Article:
A Bit About Me

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Along with my daily duties as founder and head writer of HumorMeOnline.com, in 2003, I took the Grand Prize in the Bulwer-Lytton Fiction Contest (also known as the "It Was a Dark and Stormy Night" competition). I've also been a contributor to "The Late Late Show with Craig Ferguson" and the web's "The Late Show with David Letterman". I also occupy my time writing three blogs, "Blogged Down at the Moment", "Brit Word of the Day" and "Production Numbers"...and my off-time is spent contemplating in an "on again/off again" fashion...my feable attempts at writing any one of a dozen books. I would love to write professionally one day...and by that I mean "actually get a paycheck".

23 August 2008

Olympic Musings

First off - an excuse...I've been dealing with a stabbing ice-pick headache for the last few days...so if this makes no sense and I find out later and you find out before me...I apologize. But considering this idea's been sitting in the back burner of my mind since the second day of the Olympics and the time is waning...I'm going to jump while the iron in that burner's still hot.

I LOVE the Olympics (Summer and Winter)...I have since the 1968 games. When they grace my screen, I stay glued to it watching everything and anything they throw at me...from those "gotta see" events like gymnastics, swimming (how about that Phelps!) and ice skating to the ones that make you go "hmmmm" - like Men's Synchronized Diving and Women's Synchronized Swimming...to the "Ski a Bit...Shoot a Bit" competition I only have a vague idea of the name (Biathlon - "thank you", Google)...to Curling, which has GOT to be the oddest of all Olympic "sports" out there. Somehow I think boredom and booze were involved coming up with that one. But, last Winter Olympics - I watched Curling...and it seemed to get its 15 minutes of fame and glory - at least everyone was talking about it...due to the actual airing of the event. That "leftover '
Whatizit' element" - probably artfully tied in somehow during their commentary when they did their backstories. Eh...probably not. Let's move on...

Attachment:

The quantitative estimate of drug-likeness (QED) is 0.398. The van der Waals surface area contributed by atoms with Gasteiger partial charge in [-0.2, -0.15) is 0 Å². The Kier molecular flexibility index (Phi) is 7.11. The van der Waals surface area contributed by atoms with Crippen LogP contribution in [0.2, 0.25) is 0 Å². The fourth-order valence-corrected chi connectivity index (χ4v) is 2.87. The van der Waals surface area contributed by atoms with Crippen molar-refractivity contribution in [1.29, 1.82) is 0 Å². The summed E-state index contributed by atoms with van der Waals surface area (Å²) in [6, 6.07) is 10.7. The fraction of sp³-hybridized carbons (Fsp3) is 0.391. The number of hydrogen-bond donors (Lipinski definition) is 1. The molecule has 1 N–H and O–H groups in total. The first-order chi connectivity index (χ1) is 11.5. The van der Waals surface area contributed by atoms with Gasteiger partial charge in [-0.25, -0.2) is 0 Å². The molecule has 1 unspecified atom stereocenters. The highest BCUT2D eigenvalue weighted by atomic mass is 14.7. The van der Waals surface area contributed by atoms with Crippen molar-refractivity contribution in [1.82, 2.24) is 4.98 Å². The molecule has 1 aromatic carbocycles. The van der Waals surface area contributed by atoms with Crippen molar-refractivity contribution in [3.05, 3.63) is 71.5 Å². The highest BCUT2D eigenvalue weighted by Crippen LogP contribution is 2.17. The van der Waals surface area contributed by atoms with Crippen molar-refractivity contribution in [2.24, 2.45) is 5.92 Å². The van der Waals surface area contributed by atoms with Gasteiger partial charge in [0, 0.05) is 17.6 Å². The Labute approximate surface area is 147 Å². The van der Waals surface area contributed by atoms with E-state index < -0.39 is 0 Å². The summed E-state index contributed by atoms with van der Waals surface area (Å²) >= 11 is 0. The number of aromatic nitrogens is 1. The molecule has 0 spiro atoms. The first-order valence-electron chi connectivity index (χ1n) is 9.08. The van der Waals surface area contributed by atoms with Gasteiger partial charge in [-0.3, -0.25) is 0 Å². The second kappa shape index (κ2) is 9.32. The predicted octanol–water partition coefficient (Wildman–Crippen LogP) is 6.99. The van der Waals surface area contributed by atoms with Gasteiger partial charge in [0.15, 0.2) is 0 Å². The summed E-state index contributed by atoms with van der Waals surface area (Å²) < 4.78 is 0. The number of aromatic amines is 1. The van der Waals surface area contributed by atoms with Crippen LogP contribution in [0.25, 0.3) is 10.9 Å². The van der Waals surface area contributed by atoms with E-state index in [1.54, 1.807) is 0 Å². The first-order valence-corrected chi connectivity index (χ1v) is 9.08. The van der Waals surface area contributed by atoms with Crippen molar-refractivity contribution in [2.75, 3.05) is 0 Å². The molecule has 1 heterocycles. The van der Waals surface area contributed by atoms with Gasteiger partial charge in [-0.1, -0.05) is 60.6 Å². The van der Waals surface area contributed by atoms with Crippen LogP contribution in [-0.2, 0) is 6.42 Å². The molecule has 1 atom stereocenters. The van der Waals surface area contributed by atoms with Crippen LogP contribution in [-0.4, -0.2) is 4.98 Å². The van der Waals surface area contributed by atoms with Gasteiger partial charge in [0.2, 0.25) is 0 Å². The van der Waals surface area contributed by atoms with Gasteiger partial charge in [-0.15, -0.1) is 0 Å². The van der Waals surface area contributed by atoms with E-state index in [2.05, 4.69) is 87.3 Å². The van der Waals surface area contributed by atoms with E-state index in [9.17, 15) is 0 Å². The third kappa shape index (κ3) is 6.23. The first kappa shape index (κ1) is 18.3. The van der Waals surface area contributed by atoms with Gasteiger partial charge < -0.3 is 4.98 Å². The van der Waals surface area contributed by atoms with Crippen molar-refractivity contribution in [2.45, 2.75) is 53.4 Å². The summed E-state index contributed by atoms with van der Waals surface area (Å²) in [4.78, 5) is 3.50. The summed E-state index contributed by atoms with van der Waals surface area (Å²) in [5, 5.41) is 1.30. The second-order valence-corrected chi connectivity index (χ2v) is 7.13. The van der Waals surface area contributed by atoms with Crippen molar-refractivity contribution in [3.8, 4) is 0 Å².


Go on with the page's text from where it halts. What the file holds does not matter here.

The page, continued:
And for my money (not that I'm buying anything NBC's advertising)...other than the late great Jim McKay, you just can't beat Bob Costas as a host. He's informative, intelligent, silly enough to seem like's actually being genuine while being silly, and darnit, he's still pleasant on the eyes (even with the darker hair). But first and foremost the show and his sporadic interviews with various athletes is not about him - it's about them and he is an unpretentious sort and not an opportunistic attention grabber like that irritating weasel, Pat O'Brien was when he covered the Olympics. I cringed each time he showed up because it was going to be HIS interview - no matter the subject matter...it always segued into "the show about him".

But there are some things which always stay the same...and things that always make me go "hmmmm" - so since I am now watching platform diving...I thought I'd take the platform myself and share some of my own personal Olympic meanderings and musings...

First off, the sideline comments:

There are rule books the judges use, the officials use, the participants use...but there should be one the reporters and commentators also use. One that deals with cliches and just plain dumb verbiage. In other words - sporting vernacular they always fall back on which makes everyone else cringe or go "NO...REALLY?? It also begs the question, "Do they even bother to know how silly it's going to sound before they say it?"